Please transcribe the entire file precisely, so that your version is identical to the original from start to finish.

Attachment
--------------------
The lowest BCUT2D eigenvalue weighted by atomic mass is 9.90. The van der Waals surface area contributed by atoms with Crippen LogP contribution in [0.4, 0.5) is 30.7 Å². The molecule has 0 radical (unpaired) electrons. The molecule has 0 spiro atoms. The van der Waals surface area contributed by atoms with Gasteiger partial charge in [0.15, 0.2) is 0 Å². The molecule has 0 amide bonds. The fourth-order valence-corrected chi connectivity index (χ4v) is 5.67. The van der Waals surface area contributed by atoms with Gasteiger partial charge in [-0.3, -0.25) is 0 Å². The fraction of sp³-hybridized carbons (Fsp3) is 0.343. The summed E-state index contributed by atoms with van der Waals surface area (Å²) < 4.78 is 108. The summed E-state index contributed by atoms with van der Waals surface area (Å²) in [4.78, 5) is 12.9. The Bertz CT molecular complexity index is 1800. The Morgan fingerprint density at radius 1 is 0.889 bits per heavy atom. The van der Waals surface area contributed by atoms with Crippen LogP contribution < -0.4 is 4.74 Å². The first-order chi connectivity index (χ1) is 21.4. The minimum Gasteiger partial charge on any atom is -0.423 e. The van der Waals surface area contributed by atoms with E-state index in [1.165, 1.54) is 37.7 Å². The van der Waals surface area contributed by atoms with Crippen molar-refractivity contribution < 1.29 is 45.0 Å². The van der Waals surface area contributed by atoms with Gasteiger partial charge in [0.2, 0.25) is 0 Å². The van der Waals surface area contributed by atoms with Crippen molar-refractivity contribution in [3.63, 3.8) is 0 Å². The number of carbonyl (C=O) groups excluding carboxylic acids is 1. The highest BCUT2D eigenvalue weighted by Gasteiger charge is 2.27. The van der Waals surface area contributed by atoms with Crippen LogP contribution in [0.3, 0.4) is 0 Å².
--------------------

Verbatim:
The lowest BCUT2D eigenvalue weighted by atomic mass is 9.90. The van der Waals surface area contributed by atoms with Crippen LogP contribution in [0.4, 0.5) is 30.7 Å². The molecule has 0 radical (unpaired) electrons. The molecule has 0 spiro atoms. The van der Waals surface area contributed by atoms with Gasteiger partial charge in [0.15, 0.2) is 0 Å². The molecule has 0 amide bonds. The fourth-order valence-corrected chi connectivity index (χ4v) is 5.67. The van der Waals surface area contributed by atoms with Gasteiger partial charge in [-0.3, -0.25) is 0 Å². The fraction of sp³-hybridized carbons (Fsp3) is 0.343. The summed E-state index contributed by atoms with van der Waals surface area (Å²) < 4.78 is 108. The summed E-state index contributed by atoms with van der Waals surface area (Å²) in [4.78, 5) is 12.9. The Bertz CT molecular complexity index is 1800. The Morgan fingerprint density at radius 1 is 0.889 bits per heavy atom. The van der Waals surface area contributed by atoms with Crippen LogP contribution < -0.4 is 4.74 Å². The first-order chi connectivity index (χ1) is 21.4. The minimum Gasteiger partial charge on any atom is -0.423 e. The van der Waals surface area contributed by atoms with E-state index in [1.165, 1.54) is 37.7 Å². The van der Waals surface area contributed by atoms with Crippen molar-refractivity contribution < 1.29 is 45.0 Å². The van der Waals surface area contributed by atoms with Gasteiger partial charge in [0.2, 0.25) is 0 Å². The van der Waals surface area contributed by atoms with Crippen molar-refractivity contribution in [3.63, 3.8) is 0 Å². The number of carbonyl (C=O) groups excluding carboxylic acids is 1. The highest BCUT2D eigenvalue weighted by Gasteiger charge is 2.27. The van der Waals surface area contributed by atoms with Crippen LogP contribution in [0.3, 0.4) is 0 Å².